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good-bye pomp and circumstance

Last night was the commencement ceremony for the 2010 class of graduates of the college where I work. I have to say it was a difficult experience. As a faculty member, I am obligated (by contract) to attend the graduation ceremony each year in May, so I’ve seen several and will likely see many more in the years to come. For a student, this particular graduation is a once-in-a-lifetime kind of thing. It’s a big deal, and it should be. Many have worked very hard to accomplish this feat. They invite their friends and families to proudly watch on as they take their [singlepic=593,300,300]turn to walk across the stage. I think this is a pretty important event–a proud moment, one that should be honored and respected. Some, however, don’t seem to think the same way, or at least they don’t act as if they do.

Each semester I’m a little bit irked by the cavalier attitude with which many faculty approach this graduation exercise. Now, I do understand that for many faculty this is an annual exercise to be experienced an average of 30 or so times during the course of one’s career. The exercise is always the same, so we (and I do include myself here) try to find ways to have fun with it, and it’s not a bad thing. It’s a celebration, after all, not a funeral. We should be having fun, celebrating the end of another academic year and the success of so many students. But on the other hand, I see that we faculty sometimes forget ourselves as we engage in a bit too much side chatter, laughing, and even–yes–texting (this is something I don’t do) during the actual ceremony. These kinds of things bug me. It shows a lack of interest and I find it disrespectful to the students. But in the end, I guess I can live with it, and honestly I don’t think the behavior is that noticeable. I really don’t mean to sound like a big ol’ fuddy-duddy here. I can appreciate a game of shoe bingo during graduation as much as the next prof. I really can, but last night’s graduation was different. The irksome behavior was taken to a new level, and it’s not the faculty that really got to me; it was the students and members of the “platform party”–the bigwigs sitting on the stage.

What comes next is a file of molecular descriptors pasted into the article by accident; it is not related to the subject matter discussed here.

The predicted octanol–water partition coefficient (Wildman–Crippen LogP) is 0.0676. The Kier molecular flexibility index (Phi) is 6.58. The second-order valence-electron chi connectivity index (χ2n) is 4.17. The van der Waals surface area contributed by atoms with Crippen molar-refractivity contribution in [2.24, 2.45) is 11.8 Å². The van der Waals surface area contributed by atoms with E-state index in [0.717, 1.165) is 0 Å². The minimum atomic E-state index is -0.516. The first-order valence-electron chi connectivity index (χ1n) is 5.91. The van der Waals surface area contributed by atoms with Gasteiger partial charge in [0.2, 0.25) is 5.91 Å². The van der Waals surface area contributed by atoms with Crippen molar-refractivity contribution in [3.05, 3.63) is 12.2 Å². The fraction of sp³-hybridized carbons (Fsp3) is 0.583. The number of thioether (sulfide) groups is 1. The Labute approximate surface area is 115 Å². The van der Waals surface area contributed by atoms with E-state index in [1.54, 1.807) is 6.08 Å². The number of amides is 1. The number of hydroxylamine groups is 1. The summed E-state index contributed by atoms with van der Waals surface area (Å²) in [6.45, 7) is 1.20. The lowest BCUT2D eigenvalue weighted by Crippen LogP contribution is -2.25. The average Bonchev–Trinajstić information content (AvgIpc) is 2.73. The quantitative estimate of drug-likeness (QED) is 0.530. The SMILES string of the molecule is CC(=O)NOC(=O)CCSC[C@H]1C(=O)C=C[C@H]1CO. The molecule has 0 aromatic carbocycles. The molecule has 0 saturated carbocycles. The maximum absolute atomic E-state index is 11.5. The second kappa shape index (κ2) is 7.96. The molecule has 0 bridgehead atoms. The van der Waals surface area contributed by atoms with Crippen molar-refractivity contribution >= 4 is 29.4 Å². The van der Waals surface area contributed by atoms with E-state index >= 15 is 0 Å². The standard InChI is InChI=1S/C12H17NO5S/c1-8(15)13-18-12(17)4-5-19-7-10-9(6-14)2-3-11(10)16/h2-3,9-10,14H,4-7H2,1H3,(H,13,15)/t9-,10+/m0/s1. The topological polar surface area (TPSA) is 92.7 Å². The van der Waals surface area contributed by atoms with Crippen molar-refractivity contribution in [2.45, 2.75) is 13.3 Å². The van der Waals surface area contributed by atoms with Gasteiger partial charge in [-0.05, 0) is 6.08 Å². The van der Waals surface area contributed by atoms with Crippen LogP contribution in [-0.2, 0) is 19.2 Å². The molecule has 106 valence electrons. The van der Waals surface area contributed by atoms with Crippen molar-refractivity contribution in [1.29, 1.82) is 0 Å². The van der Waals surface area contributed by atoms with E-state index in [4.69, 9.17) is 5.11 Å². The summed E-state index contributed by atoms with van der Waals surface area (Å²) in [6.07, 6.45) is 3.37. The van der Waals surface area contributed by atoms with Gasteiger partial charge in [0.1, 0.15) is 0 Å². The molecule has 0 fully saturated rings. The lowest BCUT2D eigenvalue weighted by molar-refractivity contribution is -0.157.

The commencement speaker was Dr. Martha Kanter, Under Secretary of the US Department of Education. Her speech was fine in my estimation–perhaps not the strongest, most focused, most relevant commencement address I’ve ever heard–but it was fine, and she traveled across the country to address the graduating class. But the class was outright rude to here. Granted the crowd may have been growing impatient (as she arrived nearly an hour late due to her flight being delayed), but still, give a person some respect. All through her address the class chattered audibly almost to the point where she was competing to be heard. Then, when she uttered the phrase “in closing” the entire class began to clap and cheer before she even finished her sentence, let alone the 3 minutes or so of her speech that followed the “in closing” transition. I was embarrassed. Who were these graduates and what was this “honor” being bestowed upon them?